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[WASHINGTON] Negative interest rates set by central banks in Japan and Europe to fight deflation are good for the global economy, International Monetary Fund managing director Christine Lagarde said Friday.
Ms Lagarde told Bloomberg TV that the unorthodox negative short-term rates, in which commercial banks pay central banks to hold their money, had probably supported stronger economic growth.
"If we had not had those negative rates, we would be in a much worse place today, with inflation probably lower than where it is, with growth probably lower than where we have it," she told the broadcaster.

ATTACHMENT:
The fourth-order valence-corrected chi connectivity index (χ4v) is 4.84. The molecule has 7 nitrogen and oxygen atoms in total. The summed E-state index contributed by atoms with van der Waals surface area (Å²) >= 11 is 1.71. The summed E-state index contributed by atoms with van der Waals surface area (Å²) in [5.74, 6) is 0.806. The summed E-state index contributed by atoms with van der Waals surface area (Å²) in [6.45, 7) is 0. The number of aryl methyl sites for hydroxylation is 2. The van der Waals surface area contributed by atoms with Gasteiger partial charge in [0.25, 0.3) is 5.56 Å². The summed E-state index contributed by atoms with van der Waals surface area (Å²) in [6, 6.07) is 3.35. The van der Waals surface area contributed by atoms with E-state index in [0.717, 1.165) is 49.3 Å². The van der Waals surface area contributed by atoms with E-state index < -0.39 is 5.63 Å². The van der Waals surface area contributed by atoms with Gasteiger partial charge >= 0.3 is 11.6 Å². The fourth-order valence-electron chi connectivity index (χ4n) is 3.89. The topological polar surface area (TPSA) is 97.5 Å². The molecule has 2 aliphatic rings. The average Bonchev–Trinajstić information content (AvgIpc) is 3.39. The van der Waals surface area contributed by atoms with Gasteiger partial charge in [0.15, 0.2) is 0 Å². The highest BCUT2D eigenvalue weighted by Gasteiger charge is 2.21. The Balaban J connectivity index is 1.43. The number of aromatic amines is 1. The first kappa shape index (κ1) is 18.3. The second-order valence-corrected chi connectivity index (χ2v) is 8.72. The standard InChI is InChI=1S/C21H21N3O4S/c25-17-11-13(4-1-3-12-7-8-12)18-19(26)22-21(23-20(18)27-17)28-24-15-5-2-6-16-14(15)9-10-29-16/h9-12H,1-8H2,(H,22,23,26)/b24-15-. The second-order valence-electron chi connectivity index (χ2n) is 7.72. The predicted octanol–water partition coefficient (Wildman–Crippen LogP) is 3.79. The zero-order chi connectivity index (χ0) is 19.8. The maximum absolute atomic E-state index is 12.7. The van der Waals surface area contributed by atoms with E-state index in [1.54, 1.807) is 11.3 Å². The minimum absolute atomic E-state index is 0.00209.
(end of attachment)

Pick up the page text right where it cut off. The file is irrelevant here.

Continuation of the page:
"It was a good thing to actually implement those negative rates under the current circumstances."
The European Central Bank, the Bank of Japan, and the central banks of Sweden, Denmark and Switzerland have taken rates negative in the past year in efforts to spur commercial banks to push more of their surplus funds into the economy to generate more spending and investment.
While in theory the concept should work, economists are closely studying what happens in Europe and Japan amid worries that negative rates could actually provoke businesses and consumers to be more cautious about spending.
Janet Yellen, chair of the Federal Reserve, which raised interest rates in December, said Wednesday that the Fed is watching the experience of negative rates in other countries.
"I guess I would judge they seem to have mixed effects, you know, some positive and some negative things," she said.
The Fed, for its own part, is "certainly not actively considering negative rates," she added.